Patient education is an essential part of diabetes care and many diabetes services commission or run courses to educate patients about type 1 diabetes.

The DAFNE course is designed to educate patients (usually over the age of 17) with type 1 diabetes to help them manage their multi-injection therapy, the most common treatment for type 1 diabetes. The DAFNE course is not designed specifically for people with insulin pumps. However, centres that provide DAFNE would advise that all potential pump users attend a DAFNE course before commencing pump therapy.

Asked by

To ask Her Majesty's Government how many working days have been lost due to diabetes and its effects in each of the past five years. [HL3020]

There are no data collected centrally about how many working days have been lost due to diabetes and its effects in each of the past five years.

Asked by

To ask Her Majesty's Government what estimate they have made of the cost of diabetes and its effects. [HL3021]

Diabetes is a complex lifelong condition that can affect every part of the body. There are a number of associated complications with the condition which makes it difficult to calculate the exact total cost to the National Health Service.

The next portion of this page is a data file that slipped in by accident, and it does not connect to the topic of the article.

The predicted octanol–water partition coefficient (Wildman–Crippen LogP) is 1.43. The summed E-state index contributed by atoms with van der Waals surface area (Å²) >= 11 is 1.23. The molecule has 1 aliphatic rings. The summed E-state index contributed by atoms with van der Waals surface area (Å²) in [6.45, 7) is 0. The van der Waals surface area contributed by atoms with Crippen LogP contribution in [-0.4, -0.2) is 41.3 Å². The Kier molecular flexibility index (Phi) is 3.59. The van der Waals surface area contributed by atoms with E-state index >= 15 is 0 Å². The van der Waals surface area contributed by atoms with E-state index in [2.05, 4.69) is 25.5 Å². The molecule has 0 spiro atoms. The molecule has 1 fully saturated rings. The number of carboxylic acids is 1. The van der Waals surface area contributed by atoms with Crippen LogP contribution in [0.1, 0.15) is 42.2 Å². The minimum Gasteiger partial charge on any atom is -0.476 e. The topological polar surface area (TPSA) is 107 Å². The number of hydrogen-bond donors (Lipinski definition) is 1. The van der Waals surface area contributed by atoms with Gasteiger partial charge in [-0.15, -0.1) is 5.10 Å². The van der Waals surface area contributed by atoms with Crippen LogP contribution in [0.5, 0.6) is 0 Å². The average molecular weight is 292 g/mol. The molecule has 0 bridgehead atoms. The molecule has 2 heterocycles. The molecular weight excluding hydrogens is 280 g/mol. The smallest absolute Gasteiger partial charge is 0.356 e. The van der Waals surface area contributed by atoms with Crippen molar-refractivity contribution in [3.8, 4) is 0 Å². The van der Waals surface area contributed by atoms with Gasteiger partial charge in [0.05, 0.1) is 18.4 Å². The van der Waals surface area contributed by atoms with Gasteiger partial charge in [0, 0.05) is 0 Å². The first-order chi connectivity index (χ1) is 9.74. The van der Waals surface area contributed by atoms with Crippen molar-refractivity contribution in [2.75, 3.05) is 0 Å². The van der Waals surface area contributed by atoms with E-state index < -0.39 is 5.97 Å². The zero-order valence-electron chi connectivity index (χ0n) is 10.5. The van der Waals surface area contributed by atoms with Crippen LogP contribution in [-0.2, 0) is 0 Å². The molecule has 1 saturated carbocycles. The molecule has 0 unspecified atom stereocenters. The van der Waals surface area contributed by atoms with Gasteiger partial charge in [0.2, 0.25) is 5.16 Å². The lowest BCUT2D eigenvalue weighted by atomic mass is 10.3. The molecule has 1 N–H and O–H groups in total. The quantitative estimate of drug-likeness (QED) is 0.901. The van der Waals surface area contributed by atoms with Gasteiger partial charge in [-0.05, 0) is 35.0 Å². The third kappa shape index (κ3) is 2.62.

The department's programme budget figures indicate £1.26 billion of departmental gross expenditure in England in 2008-09 was spent on diabetes. This figure does not include spending on prevention or on general medical services or primary medical services.

£000s

Diabetes expenditure

DH gross expenditure

Diabetes as a proportion of gross expenditure

2004-05

687,402

71,922,179

1.0%

2005-06

866,000

80,185,241

1.1%

2006-07

1,043,021

84,193,209

1.2%

2007-08

1,151,183

93,183,426

1.2%

2008-09

1,262,066

96,814,987

1.3%

In England in 2008, according to the NHS Business Services Authority, about £595 million for diabetes-related items was spent on prescriptions dispensed in the community; ie by community pharmacists and appliance contractors, dispensing doctors, and prescriptions submitted by prescribing doctors for items personally administered. Also included are prescriptions written in Wales, Scotland, Northern Ireland and the Isle of Man but dispensed in England.

Drug group

NIC(£000s)

Insulins

285,764.0

Antidiabetic drugs

165,323.6

Treatment of hypoglycaemia

3,092.1

Diagnostic and monitoring agents

139,147.6

Total

593,327.3

(Net Ingredient Cost (NIC)

NIC is the basic cost of a drug. It does not take account of discounts, dispensing costs, fees or prescription charges income).